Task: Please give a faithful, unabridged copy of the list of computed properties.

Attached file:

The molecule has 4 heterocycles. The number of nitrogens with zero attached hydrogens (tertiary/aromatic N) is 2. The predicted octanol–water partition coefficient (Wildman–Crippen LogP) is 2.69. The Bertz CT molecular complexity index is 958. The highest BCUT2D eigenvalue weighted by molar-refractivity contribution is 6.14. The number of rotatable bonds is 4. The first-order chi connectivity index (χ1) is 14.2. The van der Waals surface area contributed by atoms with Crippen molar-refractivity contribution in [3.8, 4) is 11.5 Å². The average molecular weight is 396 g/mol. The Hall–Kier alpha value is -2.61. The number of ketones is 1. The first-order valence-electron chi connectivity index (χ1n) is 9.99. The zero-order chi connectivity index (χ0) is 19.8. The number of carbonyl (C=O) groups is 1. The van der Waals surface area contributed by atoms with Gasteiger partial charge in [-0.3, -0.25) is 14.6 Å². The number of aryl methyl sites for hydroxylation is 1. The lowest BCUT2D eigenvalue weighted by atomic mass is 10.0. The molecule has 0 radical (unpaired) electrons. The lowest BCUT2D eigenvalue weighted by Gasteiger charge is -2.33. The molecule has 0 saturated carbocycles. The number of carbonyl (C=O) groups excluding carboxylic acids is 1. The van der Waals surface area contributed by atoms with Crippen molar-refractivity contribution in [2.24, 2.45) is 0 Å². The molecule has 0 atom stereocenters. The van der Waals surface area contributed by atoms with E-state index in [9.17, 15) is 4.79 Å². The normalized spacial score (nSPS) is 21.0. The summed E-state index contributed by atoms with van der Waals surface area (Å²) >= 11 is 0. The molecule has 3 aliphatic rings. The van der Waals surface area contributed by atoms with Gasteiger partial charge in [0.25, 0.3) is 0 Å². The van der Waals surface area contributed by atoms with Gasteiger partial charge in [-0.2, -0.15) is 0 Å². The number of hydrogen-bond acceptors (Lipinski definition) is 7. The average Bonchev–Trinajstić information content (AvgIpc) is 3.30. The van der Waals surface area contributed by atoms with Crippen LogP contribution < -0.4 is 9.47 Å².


The molecule has 4 heterocycles. The number of nitrogens with zero attached hydrogens (tertiary/aromatic N) is 2. The predicted octanol–water partition coefficient (Wildman–Crippen LogP) is 2.69. The Bertz CT molecular complexity index is 958. The highest BCUT2D eigenvalue weighted by molar-refractivity contribution is 6.14. The number of rotatable bonds is 4. The first-order chi connectivity index (χ1) is 14.2. The van der Waals surface area contributed by atoms with Crippen molar-refractivity contribution in [3.8, 4) is 11.5 Å². The average molecular weight is 396 g/mol. The Hall–Kier alpha value is -2.61. The number of ketones is 1. The first-order valence-electron chi connectivity index (χ1n) is 9.99. The zero-order chi connectivity index (χ0) is 19.8. The number of carbonyl (C=O) groups is 1. The van der Waals surface area contributed by atoms with Gasteiger partial charge in [-0.3, -0.25) is 14.6 Å². The number of aryl methyl sites for hydroxylation is 1. The lowest BCUT2D eigenvalue weighted by atomic mass is 10.0. The molecule has 0 radical (unpaired) electrons. The lowest BCUT2D eigenvalue weighted by Gasteiger charge is -2.33. The molecule has 0 saturated carbocycles. The number of carbonyl (C=O) groups excluding carboxylic acids is 1. The van der Waals surface area contributed by atoms with Crippen molar-refractivity contribution in [2.24, 2.45) is 0 Å². The molecule has 0 atom stereocenters. The van der Waals surface area contributed by atoms with E-state index in [9.17, 15) is 4.79 Å². The normalized spacial score (nSPS) is 21.0. The summed E-state index contributed by atoms with van der Waals surface area (Å²) >= 11 is 0. The molecule has 3 aliphatic rings. The van der Waals surface area contributed by atoms with Gasteiger partial charge in [0.25, 0.3) is 0 Å². The van der Waals surface area contributed by atoms with Gasteiger partial charge in [-0.2, -0.15) is 0 Å². The number of hydrogen-bond acceptors (Lipinski definition) is 7. The average Bonchev–Trinajstić information content (AvgIpc) is 3.30. The van der Waals surface area contributed by atoms with Crippen LogP contribution < -0.4 is 9.47 Å².